Task Assessing and Mitigating the Impact of Transmission Delays on Teleoperations (Completed)
Last Published:  07/31/19 10:05:33 AM (Central)
Short Title: Teleops with Delays
Responsible HRP Element: Space Human Factors and Habitability
Collaborating Org(s):
Other:
Funding Status: Completed - Task completed and produced a deliverable
Procurement Mechanism(s):
Directed
Aims:
This task sets out to gain a new understanding of the impact of transmission time delays on teleoperations performance as a function of task difficulty. Task difficulty is experimentally manipulated through the imposition of display-to-control frame rotations, which are representative of misalignments between remote site cameras and the coordinate frame of the operator’s control station. An empirically-based description of how such conditions impact operator/system performance under time delay will be developed and refined through a phased approach that will:
  1. Employ human-in-the-loop (HITL) testing to investigate the dependence of teleoperation task performance degradation on experimentally imposed display-to-control misalignment.

  2. Develop and validate analytic models to predict teleoperation task performance degradation expected for a range of imposed display-to-control misalignments in the absence of time delay.
  3. Employ human-in-the-loop (HITL) testing to investigate the additional effect of transmission time delay, spanning from tens of milliseconds to up to approximately one second.
  4. Develop and validate analytic models that describe teleoperation task performance degradation expected from combined transmission time delay and display-to-control misalignment, and any interactions between these two factors.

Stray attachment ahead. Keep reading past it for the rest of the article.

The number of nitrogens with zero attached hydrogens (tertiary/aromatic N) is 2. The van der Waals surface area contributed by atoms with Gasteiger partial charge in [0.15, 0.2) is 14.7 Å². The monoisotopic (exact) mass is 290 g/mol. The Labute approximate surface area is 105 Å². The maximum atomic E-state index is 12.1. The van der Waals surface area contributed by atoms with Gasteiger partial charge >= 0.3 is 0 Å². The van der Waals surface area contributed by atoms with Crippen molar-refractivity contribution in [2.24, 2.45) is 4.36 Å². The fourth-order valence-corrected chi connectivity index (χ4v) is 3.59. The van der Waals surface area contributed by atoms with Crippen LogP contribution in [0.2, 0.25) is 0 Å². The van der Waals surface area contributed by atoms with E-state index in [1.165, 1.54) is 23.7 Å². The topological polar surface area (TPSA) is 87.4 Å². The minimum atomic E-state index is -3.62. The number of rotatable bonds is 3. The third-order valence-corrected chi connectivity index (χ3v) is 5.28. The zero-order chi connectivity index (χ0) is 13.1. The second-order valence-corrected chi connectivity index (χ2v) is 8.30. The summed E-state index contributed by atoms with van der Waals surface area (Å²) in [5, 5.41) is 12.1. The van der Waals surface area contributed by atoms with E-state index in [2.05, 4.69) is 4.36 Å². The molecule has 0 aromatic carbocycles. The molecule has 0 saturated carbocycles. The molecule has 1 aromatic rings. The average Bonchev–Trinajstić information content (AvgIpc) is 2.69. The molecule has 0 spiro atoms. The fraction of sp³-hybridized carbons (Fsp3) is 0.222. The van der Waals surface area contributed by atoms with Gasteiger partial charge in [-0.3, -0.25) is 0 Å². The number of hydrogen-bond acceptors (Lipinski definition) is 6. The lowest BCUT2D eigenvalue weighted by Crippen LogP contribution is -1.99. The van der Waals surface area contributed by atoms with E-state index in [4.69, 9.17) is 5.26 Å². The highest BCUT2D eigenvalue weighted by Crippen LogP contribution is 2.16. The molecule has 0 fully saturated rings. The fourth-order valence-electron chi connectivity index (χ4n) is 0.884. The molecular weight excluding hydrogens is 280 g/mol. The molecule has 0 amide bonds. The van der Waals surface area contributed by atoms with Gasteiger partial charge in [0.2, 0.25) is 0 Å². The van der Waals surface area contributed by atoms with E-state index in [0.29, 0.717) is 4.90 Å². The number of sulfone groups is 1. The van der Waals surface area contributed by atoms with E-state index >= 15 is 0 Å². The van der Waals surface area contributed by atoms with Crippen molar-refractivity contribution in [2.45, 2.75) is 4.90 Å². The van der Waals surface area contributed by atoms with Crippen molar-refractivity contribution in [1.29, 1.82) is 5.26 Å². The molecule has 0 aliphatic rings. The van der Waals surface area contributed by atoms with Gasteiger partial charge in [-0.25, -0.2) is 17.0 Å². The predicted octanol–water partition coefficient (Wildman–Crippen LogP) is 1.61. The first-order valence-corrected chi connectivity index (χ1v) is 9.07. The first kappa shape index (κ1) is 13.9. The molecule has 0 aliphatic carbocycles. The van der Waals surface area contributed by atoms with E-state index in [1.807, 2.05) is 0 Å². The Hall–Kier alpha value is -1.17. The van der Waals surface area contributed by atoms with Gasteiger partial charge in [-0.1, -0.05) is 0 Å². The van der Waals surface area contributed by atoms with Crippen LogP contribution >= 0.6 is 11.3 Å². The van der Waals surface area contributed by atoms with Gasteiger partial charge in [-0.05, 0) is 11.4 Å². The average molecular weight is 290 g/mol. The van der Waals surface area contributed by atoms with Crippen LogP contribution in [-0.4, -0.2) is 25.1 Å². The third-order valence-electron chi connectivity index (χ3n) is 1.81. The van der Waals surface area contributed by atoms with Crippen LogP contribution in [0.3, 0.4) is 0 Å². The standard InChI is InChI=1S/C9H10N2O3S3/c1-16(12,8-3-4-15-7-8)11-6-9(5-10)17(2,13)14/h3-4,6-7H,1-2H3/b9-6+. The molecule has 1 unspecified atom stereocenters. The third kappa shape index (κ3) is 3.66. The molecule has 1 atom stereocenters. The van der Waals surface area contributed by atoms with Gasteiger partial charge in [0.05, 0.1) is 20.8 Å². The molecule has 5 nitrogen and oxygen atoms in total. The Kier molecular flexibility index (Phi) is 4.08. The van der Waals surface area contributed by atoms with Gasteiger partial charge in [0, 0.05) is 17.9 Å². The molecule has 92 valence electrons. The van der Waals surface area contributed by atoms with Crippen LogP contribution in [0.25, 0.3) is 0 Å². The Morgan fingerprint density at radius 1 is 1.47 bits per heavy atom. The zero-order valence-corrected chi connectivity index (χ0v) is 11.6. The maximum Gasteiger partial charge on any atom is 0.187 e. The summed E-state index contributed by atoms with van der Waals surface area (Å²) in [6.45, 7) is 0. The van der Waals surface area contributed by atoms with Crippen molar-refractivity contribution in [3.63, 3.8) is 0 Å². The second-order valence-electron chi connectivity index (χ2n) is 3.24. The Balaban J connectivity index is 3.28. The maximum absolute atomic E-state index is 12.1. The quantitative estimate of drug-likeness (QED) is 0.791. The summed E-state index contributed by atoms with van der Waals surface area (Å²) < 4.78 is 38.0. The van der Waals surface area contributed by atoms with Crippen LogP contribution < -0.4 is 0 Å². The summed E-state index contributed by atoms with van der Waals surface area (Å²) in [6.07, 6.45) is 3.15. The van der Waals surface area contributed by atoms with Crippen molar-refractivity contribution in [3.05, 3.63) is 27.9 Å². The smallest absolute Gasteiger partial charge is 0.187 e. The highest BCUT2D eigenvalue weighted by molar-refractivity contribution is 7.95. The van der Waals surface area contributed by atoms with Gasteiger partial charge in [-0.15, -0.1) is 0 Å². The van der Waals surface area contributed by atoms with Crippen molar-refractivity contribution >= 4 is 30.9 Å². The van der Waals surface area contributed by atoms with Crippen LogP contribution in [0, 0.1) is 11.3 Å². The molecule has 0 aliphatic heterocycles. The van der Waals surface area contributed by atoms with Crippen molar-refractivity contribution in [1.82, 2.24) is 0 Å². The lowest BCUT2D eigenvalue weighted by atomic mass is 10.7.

Employ human-in-the-loop (HITL) testing to investigate the dependence of teleoperation task performance degradation on experimentally imposed display-to-control misalignment.

 

The guidelines and performance metrics developed from this research will provide a rational basis for the design and selection of teleoperation tasks to be carried out in the presence of communication delays. These products will in turn assist subsequent task, technology design, and validation experiment decisions regarding acceptable or desirable delay compensation techniques and define at what point to engage more autonomous operational modes. Additional work conducted as part of an extension is intended to contribute new countermeasures and methods for implementing mitigation techniques both for time delay and misaligned camera-to-control conditions. In addition to peer-reviewed publication, we expect our results to augment existing NASA standards/handbooks.
Integration/Unique Aspects:
NASA Human Exploration Telerobotics (HET) Project

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